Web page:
The cost of the tools needed for the electrical outlet attack cost around $500 US and the cost of the laser attack cost around $100 US and took about a week to test. While the researchers admit that their tools are currently rudimentary, they feel that given their minimal time committment and relative cheapness of the tools illustrate the potential for expansion by a dedicated team or government entity.
It sounds like something out of a bad spy movie, but researchers at Saarland University have published a paper on a new hack targeted at those old trusty dot-matrix printers. These researchers discovered that by recording the sounds the printers made and running them through a speech-recognition algorithm, they were able to extract the words printed on the page. They were even successful in running their tests inside an actual doctor’s office – with permission of course, so this is not something that only works in the lab.
So what? No one still uses these dinosaurs, right? Not so fast, in a survey conducted by the same university, 30% of the banks, and 58.4% of doctor’s clinics still use them. In many cases, these devices were used to print out semi-sensitive information like receipts and prescription information.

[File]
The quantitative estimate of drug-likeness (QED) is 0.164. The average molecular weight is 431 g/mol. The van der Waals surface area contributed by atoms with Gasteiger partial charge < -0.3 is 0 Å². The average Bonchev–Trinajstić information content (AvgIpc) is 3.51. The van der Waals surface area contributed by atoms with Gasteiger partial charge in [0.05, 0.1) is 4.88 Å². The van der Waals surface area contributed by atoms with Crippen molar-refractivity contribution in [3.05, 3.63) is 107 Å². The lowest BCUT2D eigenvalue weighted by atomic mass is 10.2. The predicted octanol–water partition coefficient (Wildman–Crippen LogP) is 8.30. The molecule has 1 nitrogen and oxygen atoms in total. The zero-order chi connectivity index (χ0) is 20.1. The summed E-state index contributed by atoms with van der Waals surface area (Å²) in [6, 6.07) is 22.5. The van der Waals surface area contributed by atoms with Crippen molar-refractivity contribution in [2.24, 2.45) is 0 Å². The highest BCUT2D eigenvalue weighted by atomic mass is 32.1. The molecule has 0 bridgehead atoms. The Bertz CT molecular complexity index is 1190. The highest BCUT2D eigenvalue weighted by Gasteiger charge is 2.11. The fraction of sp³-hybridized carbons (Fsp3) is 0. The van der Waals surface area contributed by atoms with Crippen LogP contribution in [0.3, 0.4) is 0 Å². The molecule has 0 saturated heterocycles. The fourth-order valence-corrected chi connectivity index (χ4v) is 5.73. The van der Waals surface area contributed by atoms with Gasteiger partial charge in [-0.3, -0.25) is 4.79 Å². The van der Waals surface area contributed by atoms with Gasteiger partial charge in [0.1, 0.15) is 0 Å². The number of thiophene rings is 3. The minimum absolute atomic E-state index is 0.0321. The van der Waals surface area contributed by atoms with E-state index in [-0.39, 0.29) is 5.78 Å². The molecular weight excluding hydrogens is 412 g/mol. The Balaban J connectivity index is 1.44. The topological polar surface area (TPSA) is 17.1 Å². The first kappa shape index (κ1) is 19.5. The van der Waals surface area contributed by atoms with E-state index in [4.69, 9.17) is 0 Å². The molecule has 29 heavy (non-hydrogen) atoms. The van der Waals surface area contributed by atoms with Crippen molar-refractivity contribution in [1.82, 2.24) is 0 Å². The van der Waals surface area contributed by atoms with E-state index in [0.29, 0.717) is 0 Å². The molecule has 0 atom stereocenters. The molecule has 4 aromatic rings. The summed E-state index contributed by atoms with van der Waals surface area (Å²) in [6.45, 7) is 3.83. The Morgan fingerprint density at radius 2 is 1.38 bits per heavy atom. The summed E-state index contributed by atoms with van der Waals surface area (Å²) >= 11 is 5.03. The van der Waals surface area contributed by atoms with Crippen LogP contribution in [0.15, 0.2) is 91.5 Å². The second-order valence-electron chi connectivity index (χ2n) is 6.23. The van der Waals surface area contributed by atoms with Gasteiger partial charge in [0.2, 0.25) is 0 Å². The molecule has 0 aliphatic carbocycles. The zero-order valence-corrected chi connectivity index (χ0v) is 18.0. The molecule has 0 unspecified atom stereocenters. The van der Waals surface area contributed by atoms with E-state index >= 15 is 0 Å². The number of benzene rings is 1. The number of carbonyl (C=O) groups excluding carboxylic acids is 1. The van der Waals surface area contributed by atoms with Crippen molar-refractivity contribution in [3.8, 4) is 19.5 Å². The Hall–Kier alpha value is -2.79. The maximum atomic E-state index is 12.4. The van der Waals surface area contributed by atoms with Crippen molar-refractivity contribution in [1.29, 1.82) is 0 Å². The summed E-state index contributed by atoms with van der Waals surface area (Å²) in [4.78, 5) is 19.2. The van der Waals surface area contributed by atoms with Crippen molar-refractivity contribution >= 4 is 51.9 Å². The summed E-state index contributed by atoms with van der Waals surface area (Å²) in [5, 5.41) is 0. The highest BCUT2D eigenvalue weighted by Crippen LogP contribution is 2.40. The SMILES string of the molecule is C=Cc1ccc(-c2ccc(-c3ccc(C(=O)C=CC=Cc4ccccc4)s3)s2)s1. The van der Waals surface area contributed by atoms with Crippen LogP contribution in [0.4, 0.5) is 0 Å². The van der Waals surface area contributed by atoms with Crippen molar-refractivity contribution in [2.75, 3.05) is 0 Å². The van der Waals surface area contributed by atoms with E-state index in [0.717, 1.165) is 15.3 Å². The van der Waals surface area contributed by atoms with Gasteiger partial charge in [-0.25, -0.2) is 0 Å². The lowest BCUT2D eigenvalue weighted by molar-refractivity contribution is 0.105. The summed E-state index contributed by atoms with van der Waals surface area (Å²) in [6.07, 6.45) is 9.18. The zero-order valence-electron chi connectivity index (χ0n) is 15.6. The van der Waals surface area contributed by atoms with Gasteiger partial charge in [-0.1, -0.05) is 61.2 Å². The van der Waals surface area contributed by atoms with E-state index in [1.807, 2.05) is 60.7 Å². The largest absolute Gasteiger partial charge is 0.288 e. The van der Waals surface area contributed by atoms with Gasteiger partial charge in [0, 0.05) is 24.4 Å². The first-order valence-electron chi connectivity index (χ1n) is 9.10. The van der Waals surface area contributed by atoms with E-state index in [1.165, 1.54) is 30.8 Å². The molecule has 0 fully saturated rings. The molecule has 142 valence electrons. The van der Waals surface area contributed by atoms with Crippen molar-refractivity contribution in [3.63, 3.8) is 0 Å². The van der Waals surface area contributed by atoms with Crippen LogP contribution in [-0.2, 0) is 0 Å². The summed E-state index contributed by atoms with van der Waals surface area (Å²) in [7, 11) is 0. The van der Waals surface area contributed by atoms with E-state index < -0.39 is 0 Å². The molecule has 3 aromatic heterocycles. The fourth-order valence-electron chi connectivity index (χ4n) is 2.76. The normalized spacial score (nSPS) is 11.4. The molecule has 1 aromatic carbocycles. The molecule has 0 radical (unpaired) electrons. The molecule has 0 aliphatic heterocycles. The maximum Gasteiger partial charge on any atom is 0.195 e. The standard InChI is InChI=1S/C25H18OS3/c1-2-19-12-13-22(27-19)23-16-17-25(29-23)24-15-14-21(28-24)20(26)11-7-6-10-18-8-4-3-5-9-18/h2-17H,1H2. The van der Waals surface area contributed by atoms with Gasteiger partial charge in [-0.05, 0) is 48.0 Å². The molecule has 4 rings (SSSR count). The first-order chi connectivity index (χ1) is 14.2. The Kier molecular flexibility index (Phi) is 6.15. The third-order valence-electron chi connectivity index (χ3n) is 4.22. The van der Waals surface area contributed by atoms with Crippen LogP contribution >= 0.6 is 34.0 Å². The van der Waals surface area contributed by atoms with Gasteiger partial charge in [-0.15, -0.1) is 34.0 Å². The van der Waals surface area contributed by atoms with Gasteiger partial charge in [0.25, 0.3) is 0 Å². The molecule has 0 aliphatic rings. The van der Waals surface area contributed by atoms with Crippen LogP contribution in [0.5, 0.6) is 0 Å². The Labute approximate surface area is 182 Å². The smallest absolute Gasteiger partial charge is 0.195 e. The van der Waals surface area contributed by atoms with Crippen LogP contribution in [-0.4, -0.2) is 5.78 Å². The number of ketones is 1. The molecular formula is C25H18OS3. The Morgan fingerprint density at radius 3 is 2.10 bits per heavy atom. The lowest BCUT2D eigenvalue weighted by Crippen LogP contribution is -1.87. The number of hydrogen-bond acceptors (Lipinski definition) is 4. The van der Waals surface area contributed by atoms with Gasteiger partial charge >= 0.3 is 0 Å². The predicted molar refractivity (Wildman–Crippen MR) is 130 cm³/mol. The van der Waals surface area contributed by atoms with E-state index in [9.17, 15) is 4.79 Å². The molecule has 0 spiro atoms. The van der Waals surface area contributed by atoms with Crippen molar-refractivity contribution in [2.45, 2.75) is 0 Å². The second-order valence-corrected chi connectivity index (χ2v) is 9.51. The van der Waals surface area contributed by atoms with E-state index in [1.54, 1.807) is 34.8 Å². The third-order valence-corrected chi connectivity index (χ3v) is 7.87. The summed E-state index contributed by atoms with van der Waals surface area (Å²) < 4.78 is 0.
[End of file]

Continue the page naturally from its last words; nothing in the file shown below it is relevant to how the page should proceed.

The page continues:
And why do businesses still use dot-matrix printers? Well, for fairly standard reasons – they cost less than more modern printers, are very durable, and work with older hardware and computer systems. One company I talked to about this study said that it was cheaper to keep these old printers working than to upgrade the systems and software that utilized them.
After reading the paper, it seems the attack would have to be tailored to a particular model of printer, but even with that limitation, some interesting possibilities are available. Will the next Mission Impossible movie include a scene with Tom Cruise planting a recording device in a bank to get account numbers of his target? And what will we find out next, that the contents of a CRT or LCD can be replayed by measuring the radiation output? Oh wait….